Usually there’s no reason to get worried if you forget the password for an online service that you’re using. Platform providers are aware of their forgetful users and provide a simple method to reset your password and regain access to your account. All you need to do is to enter your email address and wait for a customized link. That link lets you change your password or request a new one.
What’s the problem with that?
With this popular approach your email mailbox becomes a master key. If every account is linked to one of your few email accounts, an attacker’s attention will be moved to that single point of failure.
Hack one account and get them all!
You might argue that your email account is safe. But is it really? There have been proven to be tons of hacked email accounts out there. Maybe you have chosen a long, good passphrase. But is there a “password reset” button at the login of your webmail interface? Probably there is. Usually the “reset password” feature is based on “secret questions”, like: “What’s your mother’s maiden name?”, “What was the name of your first pet?” and so on. These questions are anything but “secret”.
By utilizing a social engineering approach, it is quite easy for trained people to find out the relevant information. Be it by research on the internet or by private conversation.
When using a password reset feature you’re basically using a backdoor. The backdoor access has been available all the time. It doubles your attack surface and enables new ways to “steal” your identity. If attackers are not able to make it through the front door, they will try the backdoor. In some cases that’s even easier than finding out your password.
How it went until now
Most XMPP servers don’t come with a password reset feature by default. As I’m trying to avoid collecting unnecessary information about trashserver.net users, I was not collecting additional contact information such as an email address. So email didn’t work.
Since I wanted to offer my users a password reset feature, I thought of another method: As a user you needed to give me sufficient evidence that you actually owned the account that you wanted to be reset. I wanted some knowledge about the affected account as proof. Some XMPP user IDs of your contacts were sufficient in the beginning.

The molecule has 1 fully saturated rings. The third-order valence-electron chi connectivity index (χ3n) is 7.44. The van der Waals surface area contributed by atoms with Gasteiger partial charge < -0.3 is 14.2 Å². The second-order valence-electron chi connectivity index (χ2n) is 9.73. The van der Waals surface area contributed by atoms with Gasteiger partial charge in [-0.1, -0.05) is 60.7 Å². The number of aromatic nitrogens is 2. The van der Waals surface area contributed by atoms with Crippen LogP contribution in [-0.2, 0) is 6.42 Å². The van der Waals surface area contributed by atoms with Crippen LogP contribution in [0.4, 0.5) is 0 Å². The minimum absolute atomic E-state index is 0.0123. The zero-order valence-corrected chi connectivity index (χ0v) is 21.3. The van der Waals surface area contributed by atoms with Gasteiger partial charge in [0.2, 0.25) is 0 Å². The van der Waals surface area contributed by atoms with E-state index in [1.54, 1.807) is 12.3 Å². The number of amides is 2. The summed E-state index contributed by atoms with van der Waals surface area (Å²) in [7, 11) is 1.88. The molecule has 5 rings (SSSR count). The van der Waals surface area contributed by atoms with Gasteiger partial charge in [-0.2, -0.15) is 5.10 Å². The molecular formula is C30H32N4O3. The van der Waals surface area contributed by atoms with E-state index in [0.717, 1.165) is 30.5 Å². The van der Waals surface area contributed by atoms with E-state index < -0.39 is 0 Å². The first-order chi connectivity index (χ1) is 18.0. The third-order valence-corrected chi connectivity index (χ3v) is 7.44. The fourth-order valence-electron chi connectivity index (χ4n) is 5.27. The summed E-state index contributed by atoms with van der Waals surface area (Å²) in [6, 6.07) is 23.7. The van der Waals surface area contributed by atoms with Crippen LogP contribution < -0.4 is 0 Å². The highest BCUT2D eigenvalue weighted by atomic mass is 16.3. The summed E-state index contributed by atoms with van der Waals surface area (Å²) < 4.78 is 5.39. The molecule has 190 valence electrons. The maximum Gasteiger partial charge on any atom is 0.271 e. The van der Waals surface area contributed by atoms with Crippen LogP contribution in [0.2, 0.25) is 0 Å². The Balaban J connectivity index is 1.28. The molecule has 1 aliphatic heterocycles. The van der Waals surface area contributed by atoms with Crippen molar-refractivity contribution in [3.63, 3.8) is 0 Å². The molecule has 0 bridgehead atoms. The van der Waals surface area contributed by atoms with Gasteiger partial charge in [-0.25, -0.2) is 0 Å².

Later I changed my mind about that and considered that method too insecure. I wanted my users to tell me the exact name of a fancy contact that they had created before. But … why would you remember the XMPP ID or name of a fancy contact if you couldn’t even remember your primary password? If you’re not capable of keeping a secret safe, it doesn’t matter where to use which secret. In the end some users had two passphrases and didn’t remember either of them.
I stopped doing password resets. If you lose your password, you lose your account. That’s how things are now.
I understand that some people might not be happy with it. I understand that it will bring frustration for some users and it also might not be very user friendly. But there is (currently) no other way, if you take security serious and want to keep the service as safe as possible.
Maybe I’ll come up with a nice solution in the future, or somebody on the internet has a plan how to safely implement a feature that allows users to take back control over their account. Until then, I’ll stick to my decision, even if that means that some users will stop using trashserver.net. My server, my responsibility, my decision. You chose your server on your criteria. Be it security, user experience or features. Decide what’s best for you. If you come to the conclusion that trashserver.net is not good for you - I’m totally okay with that.
To warn new users about my unconventional password approach, I’ve added a red warning box right before the registration form.
The best approach for managing all your passwords
Use a password manager now.
- Enter / generate your new password in your password manager.
- Enter it twice. Your password manager should check both versions.
- Save your password database. Make a backup immediately if you don’t trust your data storage.
- Now: Copy the password from your password manager and paste it into the registration form.
- Create your account.
The order is important. I’ve been told stories of people who filled in new passwords into the registration form and then forgot to put it into their password manager. In some cases the password manager crashed. In some cases their data storage was not reliable and mixed up database versions (Cloud sync, …). Make sure your password is actually saved. Then use it for registration. The same applies for password changes:
- Make a backup of your old password, first.
- Then create a new one.
- Change your password to the new one and then check if it was correctly applied in the system (by logging out and in, again)
- Delete your password or keep a copy as a backup. Just to be sure.
As a password manager I recommend KeePass / KeePassX / KeePassXC.